Akin is a cum laude graduate of the University of Maryland, College Park, earned his J.D. cum laude from Rhode Island’s Roger Williams University School of Law, where he was a Dean’s Scholar and student-attorney in the Criminal Defense Clinic, and his LL.M. from Temple University School of Law as a Public Interest Scholar. He serves on the boards of several organizations and is an Adjunt Professor of Law, teaching Eighth Amendment and Advanced Criminal Law courses. He is the recipient of the Feinstein Public Interest Award.
Kevin Leary | TREASURER
Kevin is the Director of Pennsylvania for Themis Bar Review, a company dedicated to assisting students who are preparing for the Bar Examination. He is licensed to practice law in the Commonwealth of Pennsylvania. During his legal education, Kevin pursued a mix of opportunities in both domestic and international arenas. He clerked for the Federal Defender in the Western District of Pennsylvania’s Capital Habeas Unit, worked within the Ministry of European Integration for the Republic of Kosovo, was awarded with the University of Pittsburgh School of Law Community Service Award, and was the Delegate from Pitt Law at the 2013 Education Without Boarders Conference in Dubai.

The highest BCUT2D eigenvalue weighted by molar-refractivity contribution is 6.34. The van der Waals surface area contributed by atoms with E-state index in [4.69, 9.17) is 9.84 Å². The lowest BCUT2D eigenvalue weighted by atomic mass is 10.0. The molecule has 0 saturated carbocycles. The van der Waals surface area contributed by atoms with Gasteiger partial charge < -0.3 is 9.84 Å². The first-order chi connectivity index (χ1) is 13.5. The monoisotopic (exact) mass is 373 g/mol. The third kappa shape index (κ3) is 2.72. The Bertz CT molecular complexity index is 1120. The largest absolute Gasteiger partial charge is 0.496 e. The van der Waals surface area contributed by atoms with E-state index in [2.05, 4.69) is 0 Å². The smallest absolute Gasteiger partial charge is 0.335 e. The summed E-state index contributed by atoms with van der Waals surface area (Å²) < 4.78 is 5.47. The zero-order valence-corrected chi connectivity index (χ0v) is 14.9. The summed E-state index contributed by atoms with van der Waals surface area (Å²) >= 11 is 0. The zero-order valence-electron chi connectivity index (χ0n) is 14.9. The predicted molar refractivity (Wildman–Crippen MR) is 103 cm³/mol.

While attaining his law degree, Kevin also achieved a Masters in Public Policy and Management from Carnegie Mellon University’s Heinz College of Public Policy. His Masters Degree Capstone Project was conducted in conjunction with the Pennsylvania Commission on Sentencing. It focused on finding alternatives to the current sentencing matrix used in Pennsylvania, hoping to reduce recidivism while simultaneously reducing incarceration rates by conducting analytic risk assessments to predict potential recidivism. Kevin has stayed engaged with the Heinz College, serving as adjunct assistant for several public policy courses including: American Politics and Policy, International Politics and Policy, and Poverty Policy.